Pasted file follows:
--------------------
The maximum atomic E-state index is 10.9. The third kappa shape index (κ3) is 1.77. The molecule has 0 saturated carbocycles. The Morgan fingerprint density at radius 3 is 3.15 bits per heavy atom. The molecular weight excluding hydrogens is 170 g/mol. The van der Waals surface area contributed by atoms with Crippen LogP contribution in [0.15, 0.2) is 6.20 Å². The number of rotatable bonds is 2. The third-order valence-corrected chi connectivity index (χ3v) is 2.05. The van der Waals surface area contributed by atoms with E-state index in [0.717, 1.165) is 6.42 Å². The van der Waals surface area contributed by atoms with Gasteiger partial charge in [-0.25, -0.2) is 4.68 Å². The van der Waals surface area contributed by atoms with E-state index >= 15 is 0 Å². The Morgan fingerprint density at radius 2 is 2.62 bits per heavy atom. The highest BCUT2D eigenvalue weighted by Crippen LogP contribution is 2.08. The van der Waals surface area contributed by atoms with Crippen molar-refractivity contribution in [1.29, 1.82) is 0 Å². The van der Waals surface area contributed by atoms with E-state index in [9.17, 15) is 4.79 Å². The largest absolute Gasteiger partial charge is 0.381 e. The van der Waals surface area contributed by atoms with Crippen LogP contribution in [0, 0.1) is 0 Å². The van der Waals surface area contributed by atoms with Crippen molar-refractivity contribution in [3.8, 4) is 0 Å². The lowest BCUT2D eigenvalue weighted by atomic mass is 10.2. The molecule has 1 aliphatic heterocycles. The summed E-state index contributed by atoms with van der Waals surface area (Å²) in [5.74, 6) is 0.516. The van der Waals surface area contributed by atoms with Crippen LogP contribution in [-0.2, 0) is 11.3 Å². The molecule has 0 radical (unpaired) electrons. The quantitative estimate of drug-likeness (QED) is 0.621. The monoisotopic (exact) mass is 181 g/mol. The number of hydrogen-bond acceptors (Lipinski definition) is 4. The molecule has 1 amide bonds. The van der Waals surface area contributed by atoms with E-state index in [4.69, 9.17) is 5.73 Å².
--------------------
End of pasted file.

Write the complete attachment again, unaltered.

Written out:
The maximum atomic E-state index is 10.9. The third kappa shape index (κ3) is 1.77. The molecule has 0 saturated carbocycles. The Morgan fingerprint density at radius 3 is 3.15 bits per heavy atom. The molecular weight excluding hydrogens is 170 g/mol. The van der Waals surface area contributed by atoms with Crippen LogP contribution in [0.15, 0.2) is 6.20 Å². The number of rotatable bonds is 2. The third-order valence-corrected chi connectivity index (χ3v) is 2.05. The van der Waals surface area contributed by atoms with E-state index in [0.717, 1.165) is 6.42 Å². The van der Waals surface area contributed by atoms with Gasteiger partial charge in [-0.25, -0.2) is 4.68 Å². The van der Waals surface area contributed by atoms with E-state index >= 15 is 0 Å². The Morgan fingerprint density at radius 2 is 2.62 bits per heavy atom. The highest BCUT2D eigenvalue weighted by Crippen LogP contribution is 2.08. The van der Waals surface area contributed by atoms with Crippen molar-refractivity contribution in [1.29, 1.82) is 0 Å². The van der Waals surface area contributed by atoms with E-state index in [9.17, 15) is 4.79 Å². The largest absolute Gasteiger partial charge is 0.381 e. The van der Waals surface area contributed by atoms with Crippen LogP contribution in [0, 0.1) is 0 Å². The van der Waals surface area contributed by atoms with Crippen molar-refractivity contribution in [3.8, 4) is 0 Å². The lowest BCUT2D eigenvalue weighted by atomic mass is 10.2. The molecule has 1 aliphatic heterocycles. The summed E-state index contributed by atoms with van der Waals surface area (Å²) in [5.74, 6) is 0.516. The van der Waals surface area contributed by atoms with Crippen LogP contribution in [-0.2, 0) is 11.3 Å². The molecule has 0 radical (unpaired) electrons. The quantitative estimate of drug-likeness (QED) is 0.621. The monoisotopic (exact) mass is 181 g/mol. The number of hydrogen-bond acceptors (Lipinski definition) is 4. The molecule has 1 amide bonds. The van der Waals surface area contributed by atoms with E-state index in [4.69, 9.17) is 5.73 Å².